Venues put effort into the shows they know they can sell. If you’re unestablished and unknown why should they put their efforts into promoting you. Once you pack their club, the NEXT time you play, I bet they’ll put a bit more effort into promoting your show – like maybe announcing it on Facebook. I’m sure you’ll at least get a Tweet!

    6) You Rely Solely On Facebook
    People are tired of Facebook events. They get too damn many from too many friends they’ve lost touch with. Of course, Facebook can be a great tool to add to your promo efforts, but it can’t be the ONLY tool you use. Hit the promo from all angles: social media, print posters and flyers, press, radio, sponsorships (like local wine or beer companies are perfect). Inviting all your friends to a Facebook event is only step one.

    Print up physical promo materials such as posters and flyers. We live in such a digitized world that receiving an invitation in the physical world is awfully refreshing, especially if it’s given to you by a friend.

    7) You Aren’t Going Out Into The World
    Weeks leading up to any big show make sure to go out more often. Hit up local shows, big shows, bars, birthday parties that you normally wouldn’t end up attending. Anything. Just get out and talk to more humans in the physical world. It will inevitably come up that you’re a musician (or if they know you they will ask you when your next show is) and you can whip out a flyer and personally invite them.

    Don’t be sleazy about it. You can do it in a conversational manner. A personal invitation in person is incredibly effective. Having a professional looking flyer legitimizes the show. You could even follow up with them with a personal Facebook message, email or text message a couple days before the show to remind them (and it won’t seem completely out of the blue).
     
  2. buldog5151bass

    buldog5151bass Kibble, milkbones, and P Basses. And redheads.

    Oct 22, 2003
    Connecticut
    All true. Especially 1, 2, and 5.
     
    jugglingfreak and Last Rebel like this.
  3. Last Rebel

    Last Rebel Lone Wolf - No Club Supporting Member

    Mar 11, 2011
    Ontario Canada
    Lots of good advice

    Some of those I already do like flyers

    Great post!
     
    DopplerShift likes this.
  4. gln1955

    gln1955 Supporting Member

    Aug 25, 2014
    Ohio, USA
    Fix Number 1 or the rest won't matter.
     
  5. ArtechnikA

    ArtechnikA I endorsed a check once... Gold Supporting Member

    Feb 24, 2013
    SEPA
    This looks like a Martin Atkins list.
    He knows his sh!t.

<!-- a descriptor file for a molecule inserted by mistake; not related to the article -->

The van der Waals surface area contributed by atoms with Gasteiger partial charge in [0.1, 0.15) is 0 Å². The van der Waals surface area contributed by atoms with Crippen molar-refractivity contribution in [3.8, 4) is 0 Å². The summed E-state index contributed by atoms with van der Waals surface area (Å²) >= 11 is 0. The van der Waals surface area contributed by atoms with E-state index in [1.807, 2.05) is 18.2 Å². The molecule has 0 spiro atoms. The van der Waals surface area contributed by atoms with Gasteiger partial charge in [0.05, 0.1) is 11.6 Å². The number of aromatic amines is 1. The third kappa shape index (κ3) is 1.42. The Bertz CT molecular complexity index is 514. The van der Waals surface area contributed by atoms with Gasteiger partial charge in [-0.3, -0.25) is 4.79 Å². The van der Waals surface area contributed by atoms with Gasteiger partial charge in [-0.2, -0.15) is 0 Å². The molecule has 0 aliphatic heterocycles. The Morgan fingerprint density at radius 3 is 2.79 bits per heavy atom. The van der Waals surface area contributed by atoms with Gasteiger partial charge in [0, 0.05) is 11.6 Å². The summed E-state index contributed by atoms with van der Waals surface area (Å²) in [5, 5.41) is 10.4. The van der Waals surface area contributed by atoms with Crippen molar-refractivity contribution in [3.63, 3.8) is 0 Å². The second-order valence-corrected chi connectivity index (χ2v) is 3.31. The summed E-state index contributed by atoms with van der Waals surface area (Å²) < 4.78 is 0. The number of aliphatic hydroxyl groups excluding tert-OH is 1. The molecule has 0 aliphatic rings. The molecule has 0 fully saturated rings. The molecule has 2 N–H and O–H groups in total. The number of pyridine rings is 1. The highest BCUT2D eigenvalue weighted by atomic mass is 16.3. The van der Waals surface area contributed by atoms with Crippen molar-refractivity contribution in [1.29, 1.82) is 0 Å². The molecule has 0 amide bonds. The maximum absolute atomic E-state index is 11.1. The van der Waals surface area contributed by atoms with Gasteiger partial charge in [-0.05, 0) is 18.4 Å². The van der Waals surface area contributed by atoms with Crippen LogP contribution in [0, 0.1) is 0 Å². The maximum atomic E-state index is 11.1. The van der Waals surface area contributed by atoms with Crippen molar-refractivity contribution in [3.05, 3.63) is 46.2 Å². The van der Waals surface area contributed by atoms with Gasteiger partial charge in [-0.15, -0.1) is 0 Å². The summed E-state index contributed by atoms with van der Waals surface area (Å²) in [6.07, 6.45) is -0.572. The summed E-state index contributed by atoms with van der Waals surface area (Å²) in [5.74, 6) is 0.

Although - and I see this dichotomy a lot in articles like this from industry experts - they live in a world of ticketed events in dedicated venues.
    Not that it makes a fundamental difference in the information posted here, but I wonder how many of us are actually playing ticketed events in show venues.
    I know there are TB members who live in this world.
    I know there are a few venues in this area that hold ticketed events almost exclusively, and there a _few_ local bands I see play them. But mostly the show rooms go to touring pros, and most of us in the 'minor leagues' struggle in the bar / restaurant scene. Some of the advice like 'Make It An Event' and the 'opening act phenomenon' don't apply (as much) when you're doing 8-11 at the Barf 'n' Brew... Sounds like it needs its own thread...
     
  6. mike57

    mike57

    Feb 12, 2009
    Our Fair City, MA
    8. You're old, and your audience is old and they don't stay out past 8 o'clock anymore. So a 10pm start is problematic.
     
  7. lfmn16

    lfmn16 Suspended Supporting Member

    Sep 21, 2011
    charles town, wv
    Ah, the ever popular list. I'm in a hurry to crank out a column and don't have a clue of an original idea. I'll package together some old chestnuts that everybody knows and call it a day.

    Way more important than any of these is - You don't play the music people want to hear. Is there anyone that hasn't seen a mediocre band pack a place because they play every song people want to hear?

    No 1 - Wrong, plenty of sucky bands get audiences because they play the tunes people want to hear
    No 2 - Wrong, unless you play in a rural area with 2 clubs, there should be enough clubs within a 100 mile radius that you can play out weekly. There are a lot of bands in my area that play out weekly